Breadth in Problem Scoping: a Comparison of Freshman and Senior Engineering Students

Cynthia J. Atman and Ken Yasuhara
Center for Engineering Learning and Teaching
University of Washington, Box 352180, Seattle, WA 98195-2180, USA

Robin S. Adams
Department of Engineering Education
Purdue University, Armstrong Hall, 701 West Stadium Ave., West Lafayette, IN 47907-2045, USA

Theresa J. Barker
Department of Industrial Engineering
University of Washington, Box 352650, Seattle, WA 98195-2650, USA

Jennifer Turns
Department of Technical Communication
University of Washington, Box 352195, Seattle, WA 98195-2195, USA

Eddie Rhone
Lake Partners Strategy Consultants, Inc.
1000 Second Ave., Suite 3600, Seattle, WA 98104, USA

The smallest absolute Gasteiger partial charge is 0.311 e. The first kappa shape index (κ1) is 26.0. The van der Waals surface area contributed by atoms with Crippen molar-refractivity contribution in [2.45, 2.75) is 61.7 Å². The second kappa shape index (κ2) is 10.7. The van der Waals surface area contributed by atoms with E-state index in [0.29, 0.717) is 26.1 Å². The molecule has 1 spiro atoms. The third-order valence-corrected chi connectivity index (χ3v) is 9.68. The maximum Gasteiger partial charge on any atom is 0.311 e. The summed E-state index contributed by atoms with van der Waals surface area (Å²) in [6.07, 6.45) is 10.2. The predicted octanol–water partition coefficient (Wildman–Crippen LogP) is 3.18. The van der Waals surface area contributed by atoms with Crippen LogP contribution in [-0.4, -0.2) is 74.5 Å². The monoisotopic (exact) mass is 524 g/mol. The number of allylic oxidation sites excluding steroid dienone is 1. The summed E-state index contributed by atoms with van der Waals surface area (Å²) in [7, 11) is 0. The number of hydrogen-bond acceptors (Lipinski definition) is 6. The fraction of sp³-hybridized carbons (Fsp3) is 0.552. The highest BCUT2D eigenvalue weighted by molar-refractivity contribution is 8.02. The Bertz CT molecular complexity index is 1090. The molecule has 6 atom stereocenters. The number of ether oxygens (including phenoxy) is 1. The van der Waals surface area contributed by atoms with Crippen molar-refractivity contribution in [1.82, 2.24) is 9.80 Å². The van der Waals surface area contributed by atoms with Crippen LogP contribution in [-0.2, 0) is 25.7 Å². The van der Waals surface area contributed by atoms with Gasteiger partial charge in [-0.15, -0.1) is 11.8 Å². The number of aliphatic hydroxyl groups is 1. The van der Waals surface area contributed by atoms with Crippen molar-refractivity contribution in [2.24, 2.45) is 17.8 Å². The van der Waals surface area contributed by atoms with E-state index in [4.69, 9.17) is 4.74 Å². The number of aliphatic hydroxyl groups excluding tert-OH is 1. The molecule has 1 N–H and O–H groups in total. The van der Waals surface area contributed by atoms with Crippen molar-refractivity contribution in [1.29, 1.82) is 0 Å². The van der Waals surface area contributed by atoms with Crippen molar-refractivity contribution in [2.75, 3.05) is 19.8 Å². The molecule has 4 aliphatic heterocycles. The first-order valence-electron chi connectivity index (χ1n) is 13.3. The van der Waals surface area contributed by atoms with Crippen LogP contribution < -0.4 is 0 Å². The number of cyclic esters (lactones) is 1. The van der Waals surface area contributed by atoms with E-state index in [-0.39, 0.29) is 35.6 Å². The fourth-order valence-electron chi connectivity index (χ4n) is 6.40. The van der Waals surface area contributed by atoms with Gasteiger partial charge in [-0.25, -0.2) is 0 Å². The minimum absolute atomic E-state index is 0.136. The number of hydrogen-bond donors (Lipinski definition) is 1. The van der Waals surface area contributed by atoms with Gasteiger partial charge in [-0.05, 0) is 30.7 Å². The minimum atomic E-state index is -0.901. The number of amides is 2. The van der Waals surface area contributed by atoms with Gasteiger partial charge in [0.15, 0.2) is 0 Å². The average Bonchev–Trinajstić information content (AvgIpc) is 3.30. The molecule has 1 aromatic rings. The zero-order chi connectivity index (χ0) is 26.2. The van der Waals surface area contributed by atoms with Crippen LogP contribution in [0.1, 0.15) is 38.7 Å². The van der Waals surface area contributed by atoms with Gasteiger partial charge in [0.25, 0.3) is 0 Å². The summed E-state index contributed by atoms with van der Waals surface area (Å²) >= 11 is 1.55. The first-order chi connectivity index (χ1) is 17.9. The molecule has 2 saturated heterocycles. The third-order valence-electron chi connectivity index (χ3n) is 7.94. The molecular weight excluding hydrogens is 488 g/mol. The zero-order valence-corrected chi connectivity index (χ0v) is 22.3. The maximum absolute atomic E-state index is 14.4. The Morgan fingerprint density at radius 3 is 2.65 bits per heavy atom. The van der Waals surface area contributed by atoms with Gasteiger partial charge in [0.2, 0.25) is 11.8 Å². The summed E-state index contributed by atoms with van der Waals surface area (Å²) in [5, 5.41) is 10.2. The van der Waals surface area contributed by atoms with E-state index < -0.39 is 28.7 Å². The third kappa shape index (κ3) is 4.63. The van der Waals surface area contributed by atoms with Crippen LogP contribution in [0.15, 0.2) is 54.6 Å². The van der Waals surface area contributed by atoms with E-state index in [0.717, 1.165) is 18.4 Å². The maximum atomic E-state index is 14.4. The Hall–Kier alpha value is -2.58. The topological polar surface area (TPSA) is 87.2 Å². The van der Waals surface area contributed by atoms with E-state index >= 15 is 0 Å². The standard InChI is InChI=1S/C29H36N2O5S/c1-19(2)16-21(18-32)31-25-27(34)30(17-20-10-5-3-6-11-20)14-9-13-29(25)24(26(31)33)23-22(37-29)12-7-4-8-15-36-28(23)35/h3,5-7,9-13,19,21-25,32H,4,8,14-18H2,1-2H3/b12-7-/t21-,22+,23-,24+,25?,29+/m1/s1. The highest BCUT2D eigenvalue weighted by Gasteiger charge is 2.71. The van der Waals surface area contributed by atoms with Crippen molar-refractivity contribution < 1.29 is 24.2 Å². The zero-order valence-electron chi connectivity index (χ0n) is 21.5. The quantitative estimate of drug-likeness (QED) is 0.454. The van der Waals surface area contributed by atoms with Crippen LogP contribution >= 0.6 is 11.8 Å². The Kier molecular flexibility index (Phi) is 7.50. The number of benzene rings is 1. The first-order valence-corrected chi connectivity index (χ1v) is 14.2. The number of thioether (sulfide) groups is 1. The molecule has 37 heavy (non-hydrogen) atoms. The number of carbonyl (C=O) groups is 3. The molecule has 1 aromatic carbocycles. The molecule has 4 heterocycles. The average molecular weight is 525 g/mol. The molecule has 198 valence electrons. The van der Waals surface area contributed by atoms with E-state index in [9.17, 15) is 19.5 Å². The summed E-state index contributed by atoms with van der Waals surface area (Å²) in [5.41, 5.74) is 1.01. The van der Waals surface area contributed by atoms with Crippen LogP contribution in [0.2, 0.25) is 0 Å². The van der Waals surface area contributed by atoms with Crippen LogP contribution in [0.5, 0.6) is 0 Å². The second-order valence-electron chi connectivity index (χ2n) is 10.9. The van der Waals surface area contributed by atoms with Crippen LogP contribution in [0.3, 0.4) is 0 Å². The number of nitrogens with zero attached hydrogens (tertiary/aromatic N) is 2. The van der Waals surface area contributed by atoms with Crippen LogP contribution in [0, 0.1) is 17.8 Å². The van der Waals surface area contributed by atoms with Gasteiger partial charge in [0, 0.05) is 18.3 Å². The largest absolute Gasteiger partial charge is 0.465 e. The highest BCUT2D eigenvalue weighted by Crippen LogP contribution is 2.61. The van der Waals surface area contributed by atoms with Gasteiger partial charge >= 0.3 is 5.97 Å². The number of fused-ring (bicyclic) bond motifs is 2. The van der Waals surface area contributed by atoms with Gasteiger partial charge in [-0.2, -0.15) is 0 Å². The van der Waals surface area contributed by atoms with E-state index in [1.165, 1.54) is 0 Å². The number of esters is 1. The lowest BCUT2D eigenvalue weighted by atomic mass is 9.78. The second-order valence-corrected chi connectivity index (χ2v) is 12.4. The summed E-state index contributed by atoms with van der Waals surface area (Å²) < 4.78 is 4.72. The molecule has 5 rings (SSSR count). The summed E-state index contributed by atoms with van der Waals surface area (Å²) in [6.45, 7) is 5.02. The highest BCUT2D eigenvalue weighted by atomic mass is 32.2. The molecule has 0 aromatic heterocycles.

In this paper we characterize breadth of problem scoping in an engineering design problem. Specifically, we present several measures that quantify the number and variety of factors an individual problem-solver considers during the engineering design process. We apply these measures to data collected from freshman and senior engineering students who solved a short design problem. The results of our study indicate that graduating seniors do consider a broader array of factors than freshmen as they undertake the problem-scoping stage of the design process.


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